Zumaville ‘mayor’ calls the shots

2012-11-10 19:18

The man in charge of developing a new town on President Jacob Zuma’s doorstep is being accused by officials in the rural development department of being too big for his crocodile-skin boots.

Deebo Mzobe, a distant relative of Zuma and deputy chair of the Masibambisane Rural Development Initiative – which Zuma chairs – has earned the nickname “the unofficial mayor of Zumaville” after revelations that he was planning to build a R2 billion town outside Nkandla.

A rural development official who worked with Mzobe this week said: “He shows up with his flashy dress style and crocodile shoes and tells us what to do in meetings. It is a very unhealthy situation.

“He is only a civilian, but the kind of influence he exercises in the department is staggering. He simply picks up a phone and phones a minister. It has happened before my own eyes: the minister of agriculture, land, economic development, he has a direct line to them.”

Several sources in the rural development and land reform department confirmed that Mzobe was now regularly attending critical rural development meetings.

But Mzobe hit back, saying his organisation was simply a non-profit entity trying to uplift the lives of people living in rural areas.

He admitted to attending government meetings regularly, but denied it was for sinister reasons.

He said: “It is not Masibambisane who convene these meetings. As stakeholders in rural development we have to be at these meetings.

“We want to make rural development happen in the areas where we are active and as a stakeholder we have to be at these meetings.”

Officials who City Press interviewed were worried about how strong a force Mzobe had become in the  department. They say Mzobe had organised several meetings with ministers at Joburg’s OR Tambo  International Airport.

Sources say that most of the calls and meetings concerned development in Nkandla.

But Mzobe downplayed his influence with the ministers.

“The influence with ministers is simply not true. I speak to ministers like I would speak to you, to promote Masibambisane,” he said.

He admitted to having a close relationship with Agriculture Minister Tina Joemat-Pettersson.

“Normally we spoke with her quite often, more than with other ministers, but we discussed nothing serious,” he said.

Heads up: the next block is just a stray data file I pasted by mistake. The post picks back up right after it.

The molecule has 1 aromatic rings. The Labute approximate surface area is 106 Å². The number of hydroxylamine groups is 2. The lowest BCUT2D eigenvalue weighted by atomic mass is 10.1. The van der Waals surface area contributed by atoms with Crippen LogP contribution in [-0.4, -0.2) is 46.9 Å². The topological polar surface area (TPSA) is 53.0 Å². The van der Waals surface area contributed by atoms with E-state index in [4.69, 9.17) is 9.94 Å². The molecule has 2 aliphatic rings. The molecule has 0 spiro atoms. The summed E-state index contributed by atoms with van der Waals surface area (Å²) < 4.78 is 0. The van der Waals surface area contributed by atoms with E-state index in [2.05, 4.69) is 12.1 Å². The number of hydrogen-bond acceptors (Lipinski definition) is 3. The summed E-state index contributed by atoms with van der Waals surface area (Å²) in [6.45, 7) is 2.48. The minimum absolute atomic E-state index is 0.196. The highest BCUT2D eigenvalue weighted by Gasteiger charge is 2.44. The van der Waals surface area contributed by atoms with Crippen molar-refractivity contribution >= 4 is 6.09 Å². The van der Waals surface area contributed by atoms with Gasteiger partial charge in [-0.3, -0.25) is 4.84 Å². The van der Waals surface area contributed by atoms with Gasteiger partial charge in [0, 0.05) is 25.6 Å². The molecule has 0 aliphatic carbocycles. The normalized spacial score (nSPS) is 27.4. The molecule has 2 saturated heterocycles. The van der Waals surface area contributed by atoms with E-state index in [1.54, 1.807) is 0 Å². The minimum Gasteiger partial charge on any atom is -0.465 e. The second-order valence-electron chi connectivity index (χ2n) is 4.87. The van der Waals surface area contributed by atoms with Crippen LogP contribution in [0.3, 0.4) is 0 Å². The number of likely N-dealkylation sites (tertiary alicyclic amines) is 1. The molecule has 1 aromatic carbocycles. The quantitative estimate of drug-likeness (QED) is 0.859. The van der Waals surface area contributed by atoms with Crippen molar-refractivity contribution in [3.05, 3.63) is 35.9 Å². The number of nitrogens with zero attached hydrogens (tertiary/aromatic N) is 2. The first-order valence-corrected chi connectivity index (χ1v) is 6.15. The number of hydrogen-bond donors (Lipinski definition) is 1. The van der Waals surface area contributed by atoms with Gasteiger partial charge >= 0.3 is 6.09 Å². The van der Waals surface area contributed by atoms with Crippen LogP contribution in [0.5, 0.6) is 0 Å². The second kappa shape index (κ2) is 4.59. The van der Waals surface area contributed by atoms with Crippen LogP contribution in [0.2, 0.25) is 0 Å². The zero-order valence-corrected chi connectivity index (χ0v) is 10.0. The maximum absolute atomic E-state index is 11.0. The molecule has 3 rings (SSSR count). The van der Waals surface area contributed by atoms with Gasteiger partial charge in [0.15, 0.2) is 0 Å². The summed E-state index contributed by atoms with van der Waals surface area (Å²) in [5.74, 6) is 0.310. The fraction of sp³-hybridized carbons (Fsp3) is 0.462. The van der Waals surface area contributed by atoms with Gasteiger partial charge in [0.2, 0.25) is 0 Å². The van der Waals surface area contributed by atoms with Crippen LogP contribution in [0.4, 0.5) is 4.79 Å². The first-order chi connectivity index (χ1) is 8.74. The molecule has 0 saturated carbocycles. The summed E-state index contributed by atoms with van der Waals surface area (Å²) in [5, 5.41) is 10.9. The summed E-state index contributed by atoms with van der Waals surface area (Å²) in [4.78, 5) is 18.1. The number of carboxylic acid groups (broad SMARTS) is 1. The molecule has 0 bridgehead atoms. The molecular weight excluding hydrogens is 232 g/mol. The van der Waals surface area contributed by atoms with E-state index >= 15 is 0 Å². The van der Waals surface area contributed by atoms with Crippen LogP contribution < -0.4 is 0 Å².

A departmental official said Mzobe used his influence “to make things happen” where he wanted it to happen.

Mzobe reportedly travels first class and stays in five star hotels, including The Michelangelo in Sandton, when attending rural development meetings. He is adamant that he picks up the bills himself.

“If I go around in rural areas, I use my own car, I pay for petrol and I pay for tollgates. And if I go to Gauteng, I pay for my own ticket (and) pay for my own accommodation,” he said.

Mzobe said he got a good discount at the Michelangelo because he stayed there regularly for three years.

“The government is not paying a cent and Masibambisane is not paying either. I use my own credit card with money from my business,” he said.

Mzobe admitted that he briefed Zuma about the government meetings.

He said: “President Zuma is a chairperson of Masibambisane. He needs to know what we are doing. He dedicates a couple of days a year to meet with the people working in Masibambisane.”

In a previous interview with City Press, Mzobe said Zuma had him “working 24 hours” to get development projects off the ground.

Mzobe denied that he was advising the president on rural policy.

“No, the president has his own advisers.”

But officials are wary of and confused about Mzobe’s role in the department.

One said: “It is strange for a private individual to have that power. It is undue influence and we in the department are worried. Who is this guy that has this much influence?”

Besides the Zumaville project, Masibambisane has also enabled Zuma to go around in rural areas and hand out tractors, seed and fertilisers in what critics say is politicking ahead of the ANC’s Mangaung conference.

City Press revealed last month that Joemat-Pettersson’s department paid at least R268 000 to the project in the last financial year.

The rural development department did not respond to questions.

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